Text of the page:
If the Earth’s temperature rises by a large enough margin, we could see a major restructuring of the plankton species living in our oceans.
Not only would species diversity change dramatically, but warming oceans could see plankton migrate from the tropics to the poles, away from waters becoming too warm to be habitable.
In fact, we may already be seeing this change in recent decades, with some species documented further north than we have ever seen.
This restructuring would have a major impact on ocean ecosystems, as plankton are a vital component of both the ocean carbon cycle and the food web.
Plankton are mostly microscopic organisms that drift where ocean currents take them, with insufficient propulsion capacities to control their movements. They are the second most abundant life form on Earth, beaten only by bacteria; without plankton, life as we know it would not exist in our oceans.
Two particularly interesting types are phytoplankton (plants) and zooplankton (animals). Photosynthesis of phytoplankton plays a major role in the Earth’s carbon cycle and oxygen production, and organisms are a vital part of the food web on which other larger organisms depend. Zooplankton are also an essential part of the food web and the carbon cycle.
Changes in the distribution of plankton are expected as global temperatures continue to rise. What these changes might be and where the plankton might end up is the subject of a new study led by environmental physicist Fabio Benedetti from ETH Zurich in Switzerland.
He and his colleagues developed global distribution maps for more than 860 species of phytoplankton and zooplankton, then used statistical algorithms and climate models to predict the changes these communities would experience in the event of future climate change.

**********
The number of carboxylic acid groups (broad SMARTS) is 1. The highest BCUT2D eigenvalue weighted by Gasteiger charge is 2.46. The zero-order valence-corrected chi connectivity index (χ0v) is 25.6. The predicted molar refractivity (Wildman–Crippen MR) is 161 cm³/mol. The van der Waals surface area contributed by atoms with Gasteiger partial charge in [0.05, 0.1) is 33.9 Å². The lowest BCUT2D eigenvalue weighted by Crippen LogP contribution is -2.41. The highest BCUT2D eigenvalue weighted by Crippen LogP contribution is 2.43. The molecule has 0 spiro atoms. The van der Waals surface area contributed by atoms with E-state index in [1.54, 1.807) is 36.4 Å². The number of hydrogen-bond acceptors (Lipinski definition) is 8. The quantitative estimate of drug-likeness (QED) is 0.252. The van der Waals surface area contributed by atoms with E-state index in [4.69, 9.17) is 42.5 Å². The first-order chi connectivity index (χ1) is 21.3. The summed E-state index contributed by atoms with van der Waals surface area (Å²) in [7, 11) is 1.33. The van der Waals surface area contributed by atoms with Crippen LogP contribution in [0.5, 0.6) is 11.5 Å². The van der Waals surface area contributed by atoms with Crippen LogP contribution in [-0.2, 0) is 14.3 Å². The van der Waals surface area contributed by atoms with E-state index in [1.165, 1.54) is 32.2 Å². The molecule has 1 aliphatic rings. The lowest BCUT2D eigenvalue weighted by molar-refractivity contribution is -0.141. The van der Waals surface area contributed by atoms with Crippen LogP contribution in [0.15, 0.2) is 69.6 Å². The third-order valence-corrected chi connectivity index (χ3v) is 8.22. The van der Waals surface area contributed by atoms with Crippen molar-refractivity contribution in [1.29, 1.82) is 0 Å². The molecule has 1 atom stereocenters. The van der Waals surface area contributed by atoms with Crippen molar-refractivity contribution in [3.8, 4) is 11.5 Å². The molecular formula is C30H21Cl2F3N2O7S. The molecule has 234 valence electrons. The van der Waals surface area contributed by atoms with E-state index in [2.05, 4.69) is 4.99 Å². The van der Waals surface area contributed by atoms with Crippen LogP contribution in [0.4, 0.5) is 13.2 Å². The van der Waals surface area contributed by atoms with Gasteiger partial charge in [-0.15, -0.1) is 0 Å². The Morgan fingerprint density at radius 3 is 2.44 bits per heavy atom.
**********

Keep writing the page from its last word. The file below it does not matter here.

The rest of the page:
Initially, they found an increase in both types of plankton; but if average sea surface temperatures reached over 25 degrees Celsius (the long-term average is currently 16.1 degrees Celsius), zooplankton would decline in the tropics and all species would move to cooler waters at higher latitudes.
In these polar communities, up to 40 percent of phytoplankton species are believed to be replaced by subtropical intruders, meaning that it’s not just the equatorial oceans that would be affected.
“In some areas of the ocean we will see an increase in the number of species which may at first glance seem positive,” says Benedetti. “But this increase in diversity could in fact pose a serious threat to the existence and functioning of well-established marine ecosystems at higher latitudes.”
Although many species of plankton are tiny, they are not all the same size, and this variation in size is significant. At mid and high latitudes, ecosystems contain relatively few species, and these plankton communities consist of larger species that efficiently export organic carbon and are an important food source for fish.
The team’s simulations have shown that rising temperatures make habitats less welcoming for large plankton, but better for smaller ones. This would cause a boom in small plankton diversity and a decline in larger species at these latitudes. In turn, this would impact fish populations.
It would also affect the carbon cycle. Large species of plankton often have shells that small species do not, and heavier excretions. For these species, dead plankton and their wastes sink faster, which means the decomposition process that turns carbon in their bodies and poop into carbon dioxide occurs at greater depths.
This means that carbon dioxide is trapped for long periods of time, prevented from reaching the atmosphere.
Replacing these species with smaller ones would decrease the efficiency of the ocean carbon sink, although it is a bit more difficult to quantify the effect, the researchers said.
“The only thing we can determine at the moment is the current importance of certain areas of the ocean in terms of different ecosystem services and whether this service provision will change in the future,” said Benedetti.
And it really seems to be a question of when, not if. We’ve seen marine life leave equatorial regions before when the waters get too warm to survive, and we’ve seen large copepods start to be displaced by smaller species. Jellyfish have also been observed moving north and south away from the equator.
These findings and observations imply “that future climate change threatens the plankton-mediated ecosystem services provided by the ocean in these regions,” the researchers write in their paper.
The research was published in Nature Communication.